Approximately one-third of companies excluded a portion of their workforce when determining the median employee. The most common rationale is the de minimis exemption (approximately 55%) whereby a company can exclude up to 5% of its non-U.S. employee workforce. Companies also commonly cited an acquisition or corporate not responsible for setting pay (e.g., independent contractors) as rationales for excluding certain employee groups.

Conclusion

As more companies continue to file their proxy statements in the coming weeks, we will likely see larger pay ratios, particularly as companies with a significant part-time workforce begin to disclose their ratios. We do not anticipate an increasing trend in the number of companies filing supplemental pay ratios though it will be interesting to see the rationale for those that do. We expect to continue to see companies placing the pay ratio outside of the CD&A with most disclosing it after the Potential Payments upon Termination or Change in Control section.

This episode of NACD BoardVision examines the expectations that boards face when setting annual compensation goals. Christopher Y. Clark, Publisher of NACD Directorship Magazine and Kelly Malafis, Partner at Compensation Advisory Partners discuss best practices for rigorous goal setting.

Increasingly we find that private companies are adopting public company governance practices such as using formal Compensation Committees consisting of internal or external Board members. 

Unlike publicly traded companies where a Board Compensation Committee is a requirement, private companies establish formal Compensation Committees for reasons such as the desire for:

  • A more defined and objective process. This is welcome in delicate situations such as where there are conflicting shareholder interests that need to be aligned, or there is a perception that management has undue influence on setting their own pay levels.
  • Additional Board-level attention and/or external compensation expertise. This may be necessary when companies establish new key executive compensation plans or need to have one point of contact to negotiate employment contracts with key executives.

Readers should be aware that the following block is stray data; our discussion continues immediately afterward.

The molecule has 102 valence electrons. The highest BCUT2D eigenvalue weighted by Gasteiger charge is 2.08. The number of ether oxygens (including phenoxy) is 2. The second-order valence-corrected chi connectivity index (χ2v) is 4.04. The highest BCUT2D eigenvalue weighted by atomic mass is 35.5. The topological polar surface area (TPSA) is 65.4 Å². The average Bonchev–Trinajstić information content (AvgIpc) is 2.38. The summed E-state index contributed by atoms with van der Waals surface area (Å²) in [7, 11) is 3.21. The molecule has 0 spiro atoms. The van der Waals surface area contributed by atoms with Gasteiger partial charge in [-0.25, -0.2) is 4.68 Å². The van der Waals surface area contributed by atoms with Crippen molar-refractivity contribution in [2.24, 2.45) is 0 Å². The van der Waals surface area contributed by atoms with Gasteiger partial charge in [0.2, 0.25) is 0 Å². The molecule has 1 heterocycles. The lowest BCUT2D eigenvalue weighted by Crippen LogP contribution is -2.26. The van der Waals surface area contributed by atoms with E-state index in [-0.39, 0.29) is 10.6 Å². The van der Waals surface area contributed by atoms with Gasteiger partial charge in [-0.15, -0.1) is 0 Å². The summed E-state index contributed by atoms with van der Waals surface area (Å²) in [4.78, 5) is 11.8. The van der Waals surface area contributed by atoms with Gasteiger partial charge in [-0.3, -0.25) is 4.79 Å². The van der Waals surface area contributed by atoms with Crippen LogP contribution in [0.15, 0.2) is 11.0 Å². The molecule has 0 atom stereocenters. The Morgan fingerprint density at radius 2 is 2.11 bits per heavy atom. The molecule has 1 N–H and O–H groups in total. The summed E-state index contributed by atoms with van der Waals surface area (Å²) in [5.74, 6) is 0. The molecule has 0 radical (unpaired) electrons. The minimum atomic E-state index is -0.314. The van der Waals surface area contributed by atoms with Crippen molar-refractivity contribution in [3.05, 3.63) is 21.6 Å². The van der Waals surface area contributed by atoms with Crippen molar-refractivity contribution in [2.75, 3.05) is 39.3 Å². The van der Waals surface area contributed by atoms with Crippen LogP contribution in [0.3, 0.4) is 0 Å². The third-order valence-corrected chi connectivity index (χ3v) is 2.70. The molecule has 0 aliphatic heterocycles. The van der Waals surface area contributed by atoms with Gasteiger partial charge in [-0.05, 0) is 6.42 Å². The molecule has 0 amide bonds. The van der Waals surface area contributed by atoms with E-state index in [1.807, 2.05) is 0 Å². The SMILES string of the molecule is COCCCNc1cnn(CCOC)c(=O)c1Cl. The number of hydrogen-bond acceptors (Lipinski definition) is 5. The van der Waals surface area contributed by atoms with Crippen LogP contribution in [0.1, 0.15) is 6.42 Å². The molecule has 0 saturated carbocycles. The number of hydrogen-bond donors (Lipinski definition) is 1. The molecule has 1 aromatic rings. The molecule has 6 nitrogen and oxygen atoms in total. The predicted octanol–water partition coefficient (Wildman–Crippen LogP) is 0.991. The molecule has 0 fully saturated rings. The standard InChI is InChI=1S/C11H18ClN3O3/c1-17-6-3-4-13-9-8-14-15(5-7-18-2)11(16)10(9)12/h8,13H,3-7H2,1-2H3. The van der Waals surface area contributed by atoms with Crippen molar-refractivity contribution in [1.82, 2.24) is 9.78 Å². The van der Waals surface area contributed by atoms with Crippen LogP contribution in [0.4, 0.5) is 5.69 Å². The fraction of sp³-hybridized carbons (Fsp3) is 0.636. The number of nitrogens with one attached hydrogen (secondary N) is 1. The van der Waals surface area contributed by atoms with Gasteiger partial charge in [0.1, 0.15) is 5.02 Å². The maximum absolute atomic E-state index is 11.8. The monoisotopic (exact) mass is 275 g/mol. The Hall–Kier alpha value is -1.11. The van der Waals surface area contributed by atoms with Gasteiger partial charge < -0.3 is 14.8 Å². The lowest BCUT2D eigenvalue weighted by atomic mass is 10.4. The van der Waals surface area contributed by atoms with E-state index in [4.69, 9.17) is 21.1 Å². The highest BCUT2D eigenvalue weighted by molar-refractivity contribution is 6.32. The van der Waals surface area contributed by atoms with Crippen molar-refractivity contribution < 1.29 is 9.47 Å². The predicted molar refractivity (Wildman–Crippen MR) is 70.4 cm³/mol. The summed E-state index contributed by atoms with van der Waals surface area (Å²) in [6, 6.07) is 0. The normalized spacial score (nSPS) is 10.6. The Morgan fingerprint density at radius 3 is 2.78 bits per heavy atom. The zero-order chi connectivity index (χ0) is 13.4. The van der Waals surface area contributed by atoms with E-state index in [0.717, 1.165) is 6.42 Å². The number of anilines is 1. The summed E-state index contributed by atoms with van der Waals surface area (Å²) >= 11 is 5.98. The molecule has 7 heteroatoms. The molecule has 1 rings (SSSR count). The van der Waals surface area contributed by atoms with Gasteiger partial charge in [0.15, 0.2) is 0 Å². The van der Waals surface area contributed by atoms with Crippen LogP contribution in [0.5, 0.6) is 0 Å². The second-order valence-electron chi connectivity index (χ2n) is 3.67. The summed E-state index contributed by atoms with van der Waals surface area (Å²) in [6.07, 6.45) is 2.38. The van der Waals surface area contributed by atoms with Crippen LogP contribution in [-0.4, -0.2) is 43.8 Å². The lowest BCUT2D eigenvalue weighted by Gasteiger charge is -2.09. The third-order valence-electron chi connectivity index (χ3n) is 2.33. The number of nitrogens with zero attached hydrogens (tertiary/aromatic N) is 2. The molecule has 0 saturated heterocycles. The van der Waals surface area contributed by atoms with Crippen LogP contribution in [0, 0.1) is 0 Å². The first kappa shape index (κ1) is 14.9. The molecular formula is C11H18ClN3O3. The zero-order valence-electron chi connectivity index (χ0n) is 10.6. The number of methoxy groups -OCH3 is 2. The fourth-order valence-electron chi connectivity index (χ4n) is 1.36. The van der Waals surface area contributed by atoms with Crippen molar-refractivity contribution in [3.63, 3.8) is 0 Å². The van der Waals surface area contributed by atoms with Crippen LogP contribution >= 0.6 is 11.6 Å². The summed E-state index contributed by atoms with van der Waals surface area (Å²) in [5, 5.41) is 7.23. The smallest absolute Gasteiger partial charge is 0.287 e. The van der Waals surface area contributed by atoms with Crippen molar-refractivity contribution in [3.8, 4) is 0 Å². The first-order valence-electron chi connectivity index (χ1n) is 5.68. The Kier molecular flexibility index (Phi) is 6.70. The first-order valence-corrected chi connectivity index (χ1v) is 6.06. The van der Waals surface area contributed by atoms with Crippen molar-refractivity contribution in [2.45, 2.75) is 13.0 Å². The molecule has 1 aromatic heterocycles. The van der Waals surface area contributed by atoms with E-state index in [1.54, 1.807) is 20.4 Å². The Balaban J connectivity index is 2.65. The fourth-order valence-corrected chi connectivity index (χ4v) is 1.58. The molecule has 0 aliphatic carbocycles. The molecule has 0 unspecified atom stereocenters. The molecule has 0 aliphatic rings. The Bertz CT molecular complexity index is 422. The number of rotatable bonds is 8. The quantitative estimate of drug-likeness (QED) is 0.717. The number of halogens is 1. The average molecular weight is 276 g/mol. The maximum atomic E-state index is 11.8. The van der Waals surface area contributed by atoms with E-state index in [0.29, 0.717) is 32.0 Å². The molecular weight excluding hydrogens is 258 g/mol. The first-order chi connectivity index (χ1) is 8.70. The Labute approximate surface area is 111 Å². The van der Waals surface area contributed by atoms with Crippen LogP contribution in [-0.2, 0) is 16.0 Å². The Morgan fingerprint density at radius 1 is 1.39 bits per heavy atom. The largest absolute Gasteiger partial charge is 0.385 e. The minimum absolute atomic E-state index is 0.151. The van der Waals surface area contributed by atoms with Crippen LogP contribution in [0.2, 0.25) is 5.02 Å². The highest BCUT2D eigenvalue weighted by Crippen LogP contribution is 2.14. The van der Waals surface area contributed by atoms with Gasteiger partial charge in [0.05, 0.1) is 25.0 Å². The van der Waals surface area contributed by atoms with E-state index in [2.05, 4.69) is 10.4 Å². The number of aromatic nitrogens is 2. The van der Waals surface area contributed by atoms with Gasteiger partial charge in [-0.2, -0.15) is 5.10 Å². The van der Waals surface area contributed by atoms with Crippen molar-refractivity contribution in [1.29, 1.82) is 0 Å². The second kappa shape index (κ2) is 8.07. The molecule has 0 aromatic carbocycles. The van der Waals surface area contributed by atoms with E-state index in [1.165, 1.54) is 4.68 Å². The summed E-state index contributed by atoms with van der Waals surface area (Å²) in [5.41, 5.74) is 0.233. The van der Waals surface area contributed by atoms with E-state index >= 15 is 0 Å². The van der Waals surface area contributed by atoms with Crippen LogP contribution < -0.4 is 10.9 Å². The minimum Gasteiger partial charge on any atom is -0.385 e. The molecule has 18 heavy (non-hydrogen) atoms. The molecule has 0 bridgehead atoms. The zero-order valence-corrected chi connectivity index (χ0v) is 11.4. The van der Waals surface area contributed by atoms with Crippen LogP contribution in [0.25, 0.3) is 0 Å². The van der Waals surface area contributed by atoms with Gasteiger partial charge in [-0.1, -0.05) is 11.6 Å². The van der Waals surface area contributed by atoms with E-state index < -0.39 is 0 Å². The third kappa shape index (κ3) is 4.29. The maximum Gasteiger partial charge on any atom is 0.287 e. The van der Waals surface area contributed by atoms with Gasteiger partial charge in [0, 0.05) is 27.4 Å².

A Compensation Committee is able to take a “deep-dive” into specific compensation issues in a manner that would be more difficult and/or impractical with an entire Board.

Below we outline the key aspects of well-run Compensation Committees:

Purpose:  Typically, the Compensation Committee’s purpose is to carry out the responsibilities delegated by the Board relating to the review and determination of the performance and compensation of the Chief Executive Officer and the executive team.  Each company’s Board needs to decide whether the Compensation Committee itself has the authority to approve compensation decisions, or makes its recommendation for Board approval.

Membership:  Compensation Committees are usually comprised of a small select number of members, which can be a sub-set of the Board of Directors and can be supplemented by independent outside advisors, if desired.  As an example, one of our private company clients has a Compensation Committee which consists of internal Board members supplemented by an external compensation consultant and a long-time outside advisor.  Ideally, the Compensation Committee should include at least one member with compensation experience and/or a member with related, although not necessarily direct, subject matter expertise.

Duties:  The duties of the Compensation Committee are to review the compensation and performance of the Chief Executive and, to some extent (to be defined by each company), the members of the executive team.  The Compensation Committee also typically reviews compensation levels and plans (annual incentive, long-term incentive, supplemental benefit and perquisites) and major agreements (employment, severance, change of control, etc.).  It may also review non-executive officer compensation and broad-based plans on a periodic basis, as and when appropriate.  Increasingly, the role of CEO succession planning is also being assigned to the Compensation Committee.

Operations:  We recommend that companies establish a Compensation Committee Charter and Calendar.  The Charter specifies the Compensation Committee’s role, duties, responsibilities, and membership, as well as its operations (such as the number of meetings per year, review of its own performance, etc.).  The Calendar sets the schedule of topics to be addressed at each of its meetings throughout the year.  For instance, at the Q1 meeting, the Committee will review and approve salary increases for the upcoming year, bonuses for the prior year and equity grants.  Topics would also be outlined for the remaining fiscal quarters.  By having both of these documents, the purview and process of the Compensation Committee are clear to all constituents (Board members, shareholders, and management).

While it takes some time for private companies to recognize the benefits of establishing a Compensation Committee, we find that Boards come to appreciate having a dedicated and knowledgeable resource that can regularly address compensation issues on its behalf.